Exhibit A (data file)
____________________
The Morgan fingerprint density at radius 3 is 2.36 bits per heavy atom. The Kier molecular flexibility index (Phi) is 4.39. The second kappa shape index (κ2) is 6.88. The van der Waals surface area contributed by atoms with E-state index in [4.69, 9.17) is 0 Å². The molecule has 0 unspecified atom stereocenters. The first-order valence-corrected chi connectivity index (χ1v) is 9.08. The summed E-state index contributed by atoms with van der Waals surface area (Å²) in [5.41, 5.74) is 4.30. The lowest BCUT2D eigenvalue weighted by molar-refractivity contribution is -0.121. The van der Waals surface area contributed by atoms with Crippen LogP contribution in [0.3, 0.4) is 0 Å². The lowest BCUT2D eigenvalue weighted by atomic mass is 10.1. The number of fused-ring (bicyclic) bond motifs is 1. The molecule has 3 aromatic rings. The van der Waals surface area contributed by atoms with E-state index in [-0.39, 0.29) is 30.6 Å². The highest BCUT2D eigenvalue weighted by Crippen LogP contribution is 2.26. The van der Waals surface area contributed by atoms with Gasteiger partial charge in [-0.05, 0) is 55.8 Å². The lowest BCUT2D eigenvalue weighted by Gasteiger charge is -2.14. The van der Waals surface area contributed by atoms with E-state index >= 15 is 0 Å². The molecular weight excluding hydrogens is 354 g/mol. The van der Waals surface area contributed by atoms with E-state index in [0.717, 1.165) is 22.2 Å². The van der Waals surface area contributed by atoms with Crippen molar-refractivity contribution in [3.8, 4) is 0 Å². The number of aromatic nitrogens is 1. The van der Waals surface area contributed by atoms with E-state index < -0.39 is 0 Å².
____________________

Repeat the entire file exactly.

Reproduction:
The Morgan fingerprint density at radius 3 is 2.36 bits per heavy atom. The Kier molecular flexibility index (Phi) is 4.39. The second kappa shape index (κ2) is 6.88. The van der Waals surface area contributed by atoms with E-state index in [4.69, 9.17) is 0 Å². The molecule has 0 unspecified atom stereocenters. The first-order valence-corrected chi connectivity index (χ1v) is 9.08. The summed E-state index contributed by atoms with van der Waals surface area (Å²) in [5.41, 5.74) is 4.30. The lowest BCUT2D eigenvalue weighted by molar-refractivity contribution is -0.121. The van der Waals surface area contributed by atoms with Crippen LogP contribution in [0.3, 0.4) is 0 Å². The lowest BCUT2D eigenvalue weighted by atomic mass is 10.1. The number of fused-ring (bicyclic) bond motifs is 1. The molecule has 3 aromatic rings. The van der Waals surface area contributed by atoms with E-state index in [-0.39, 0.29) is 30.6 Å². The highest BCUT2D eigenvalue weighted by Crippen LogP contribution is 2.26. The van der Waals surface area contributed by atoms with Gasteiger partial charge in [-0.05, 0) is 55.8 Å². The lowest BCUT2D eigenvalue weighted by Gasteiger charge is -2.14. The van der Waals surface area contributed by atoms with E-state index >= 15 is 0 Å². The molecular weight excluding hydrogens is 354 g/mol. The van der Waals surface area contributed by atoms with E-state index in [0.717, 1.165) is 22.2 Å². The van der Waals surface area contributed by atoms with Crippen molar-refractivity contribution in [3.8, 4) is 0 Å². The number of aromatic nitrogens is 1. The van der Waals surface area contributed by atoms with E-state index < -0.39 is 0 Å².